Hurricane Irma Caribbean Updates – Turks and Caicos, Barbuda, US Virgin Islands
Updates from the Caribbean continue to slowly trickle in as the extent of the devastation becomes more apparent. First, I finally managed to find a real update out of the Turks & Caicos Islands which suggests they fared about as badly as many of the other Caribbean islands which suffered a direct hit:
Hurricane Irma has caused extensive flooding and damaged many homes in the Turks and Caicos Islands southeast of The Bahamas.
Minister of Infrastructure Goldray Ewing says damage on the most populated island of Providenciales will total at least half a billion dollars.
He says no one has yet been able to assess damage on Grand Turk and South Caicos islands.
In an interview with The Associated Press, Ewing said that a community known as Blue Hill on the northwestern side of Providenciales is “gone” and that homes have been destroyed across the island.
The lack of concrete information from the Turks and Caicos is beginning to lead to some significant criticism from some islanders, as the government appears paralyzed and unwilling or unable to even make contact with the other islands in the country:
Nearly a day after Irma hit Turks and Caicos, government officials and families still haven’t heard anything from Grand Turk, South Caicos and Salt Cay, hit directly by Irma’s eye. On Friday, a former premier of the county, Michael Misick, said it was “unacceptable” that the current premier and government hadn’t done an aerial survey of the hardest hit parts of the island.
“We don’t know the fate of our brothers and sister in those islands,” Misick said. “In Providenciales, it is unacceptable and unsafe that 12 hours after the storm has passed there has been no attempt to remove a single pole from the road. What are we waiting on to begin pumping the water off the road and removing the poles?”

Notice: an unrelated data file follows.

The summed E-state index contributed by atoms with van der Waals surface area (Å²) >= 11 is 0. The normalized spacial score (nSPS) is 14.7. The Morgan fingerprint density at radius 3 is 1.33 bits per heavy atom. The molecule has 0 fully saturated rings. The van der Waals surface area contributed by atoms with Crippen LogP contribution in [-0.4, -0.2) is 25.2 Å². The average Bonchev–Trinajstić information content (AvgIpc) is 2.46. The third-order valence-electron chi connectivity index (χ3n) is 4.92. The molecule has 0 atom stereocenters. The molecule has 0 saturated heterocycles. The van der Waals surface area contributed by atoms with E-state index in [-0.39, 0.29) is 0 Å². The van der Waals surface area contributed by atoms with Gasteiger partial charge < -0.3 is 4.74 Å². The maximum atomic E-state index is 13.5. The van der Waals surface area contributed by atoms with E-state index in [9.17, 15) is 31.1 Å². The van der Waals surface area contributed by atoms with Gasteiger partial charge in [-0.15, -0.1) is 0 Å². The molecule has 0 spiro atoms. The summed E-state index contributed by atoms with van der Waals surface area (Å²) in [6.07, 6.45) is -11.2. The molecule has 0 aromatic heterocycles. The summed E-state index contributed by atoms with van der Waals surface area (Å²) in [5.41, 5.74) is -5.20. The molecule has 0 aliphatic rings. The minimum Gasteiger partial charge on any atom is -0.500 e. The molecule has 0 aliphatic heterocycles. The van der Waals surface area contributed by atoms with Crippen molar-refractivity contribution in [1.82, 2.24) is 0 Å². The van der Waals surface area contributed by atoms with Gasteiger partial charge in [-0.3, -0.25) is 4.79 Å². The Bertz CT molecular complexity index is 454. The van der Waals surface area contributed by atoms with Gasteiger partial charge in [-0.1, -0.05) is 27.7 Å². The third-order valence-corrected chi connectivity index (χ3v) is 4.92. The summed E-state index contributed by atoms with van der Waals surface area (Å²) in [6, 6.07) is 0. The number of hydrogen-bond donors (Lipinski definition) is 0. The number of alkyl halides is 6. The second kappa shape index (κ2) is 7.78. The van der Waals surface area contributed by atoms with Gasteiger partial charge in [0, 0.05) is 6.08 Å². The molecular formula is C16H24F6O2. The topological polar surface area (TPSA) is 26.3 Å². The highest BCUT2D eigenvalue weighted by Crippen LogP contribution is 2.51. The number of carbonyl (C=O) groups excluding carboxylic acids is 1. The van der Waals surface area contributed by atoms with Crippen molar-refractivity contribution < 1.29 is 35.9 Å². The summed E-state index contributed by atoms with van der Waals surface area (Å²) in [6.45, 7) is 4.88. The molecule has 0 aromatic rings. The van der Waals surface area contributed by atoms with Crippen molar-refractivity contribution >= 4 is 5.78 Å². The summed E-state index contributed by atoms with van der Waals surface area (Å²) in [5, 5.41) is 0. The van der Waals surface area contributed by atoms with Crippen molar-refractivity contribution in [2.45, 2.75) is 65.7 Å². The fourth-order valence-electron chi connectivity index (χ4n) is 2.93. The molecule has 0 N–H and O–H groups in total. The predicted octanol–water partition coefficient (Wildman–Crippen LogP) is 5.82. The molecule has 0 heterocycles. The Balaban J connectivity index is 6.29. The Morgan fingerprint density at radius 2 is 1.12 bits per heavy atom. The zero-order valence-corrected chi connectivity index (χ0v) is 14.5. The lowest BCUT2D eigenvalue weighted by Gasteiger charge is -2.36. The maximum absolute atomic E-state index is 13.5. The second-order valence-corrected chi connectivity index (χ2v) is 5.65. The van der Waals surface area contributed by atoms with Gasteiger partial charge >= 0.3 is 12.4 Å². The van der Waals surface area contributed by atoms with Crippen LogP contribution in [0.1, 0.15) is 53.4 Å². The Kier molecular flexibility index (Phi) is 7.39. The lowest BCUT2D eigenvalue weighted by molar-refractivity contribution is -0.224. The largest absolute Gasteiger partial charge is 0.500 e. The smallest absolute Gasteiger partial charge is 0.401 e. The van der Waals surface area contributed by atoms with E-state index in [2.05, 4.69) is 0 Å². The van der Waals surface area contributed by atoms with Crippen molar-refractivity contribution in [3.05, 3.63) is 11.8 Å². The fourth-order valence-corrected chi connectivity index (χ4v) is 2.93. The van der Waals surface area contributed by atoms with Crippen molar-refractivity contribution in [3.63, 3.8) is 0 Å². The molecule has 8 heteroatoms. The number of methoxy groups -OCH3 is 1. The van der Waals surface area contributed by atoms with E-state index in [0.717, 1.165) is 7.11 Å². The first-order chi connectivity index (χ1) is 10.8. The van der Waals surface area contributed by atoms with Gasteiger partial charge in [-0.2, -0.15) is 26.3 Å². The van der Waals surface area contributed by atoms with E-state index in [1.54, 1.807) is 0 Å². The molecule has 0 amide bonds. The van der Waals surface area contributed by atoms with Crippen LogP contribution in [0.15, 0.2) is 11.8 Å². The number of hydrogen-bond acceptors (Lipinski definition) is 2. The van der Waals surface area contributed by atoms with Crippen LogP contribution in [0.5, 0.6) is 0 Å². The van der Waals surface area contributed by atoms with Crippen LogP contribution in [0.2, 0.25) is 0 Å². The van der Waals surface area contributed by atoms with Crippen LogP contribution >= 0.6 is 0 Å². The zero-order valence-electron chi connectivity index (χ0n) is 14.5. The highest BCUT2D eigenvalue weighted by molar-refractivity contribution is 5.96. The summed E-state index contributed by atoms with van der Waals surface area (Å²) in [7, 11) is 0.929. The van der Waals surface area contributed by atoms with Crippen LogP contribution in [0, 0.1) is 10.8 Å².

The next bit of news, with respect to Barbuda, does not surprise me. With the extent of the destruction there – 95% of all structures destroyed – the Antiguan government was faced with the stark choice of either evacuating the citizens or putting them in tents and temporary housing until reconstruction could be completed, and the latter choice begs the question of whether a reconstruction can even be completed in anything like a timely fashion.
After evacuating the Barbudans from the path of Hurricane Jose, the Antiguans are now making noises about not allowing the populace to return. I personally think it could be a year or more before Barbuda is inhabited again:
“The biggest problem in Barbuda now is the fact that you have so many dead animals in the water and so on, that there is a threat of disease. You could put all the people back in Barbuda today … but then you’ll have a medical crisis on your hand,” Foreign Affairs Minister Charles Fernandez said.
Finally, more information is coming out about the damage in the US Virgin Islands, principally in St. Thomas, where a humanitarian crisis is starting to develop:
Four deaths were reported in the U.S. Virgin Islands and officials on St. Thomas said they expected to find more bodies as crews struggled to reopen roads and restore power. The hospital on St. Thomas was destroyed and the harbor was in ruins, along with hundreds of homes and dozens of businesses. Adrien Reinhardt said houses in her neighborhood were leveled, and many people had a week’s worth of food and water. “Let people know: We need food, we need supplies to survive,” she said.
I am also hearing reports of looting on St. Thomas as well. This does not surprise me, since the Virgin Islands has the highest murder rate in the country and worse than places like Chicago and Baltimore. Hopefully, the looting has not reached the crisis levels of St. Martin, but information remains scarce.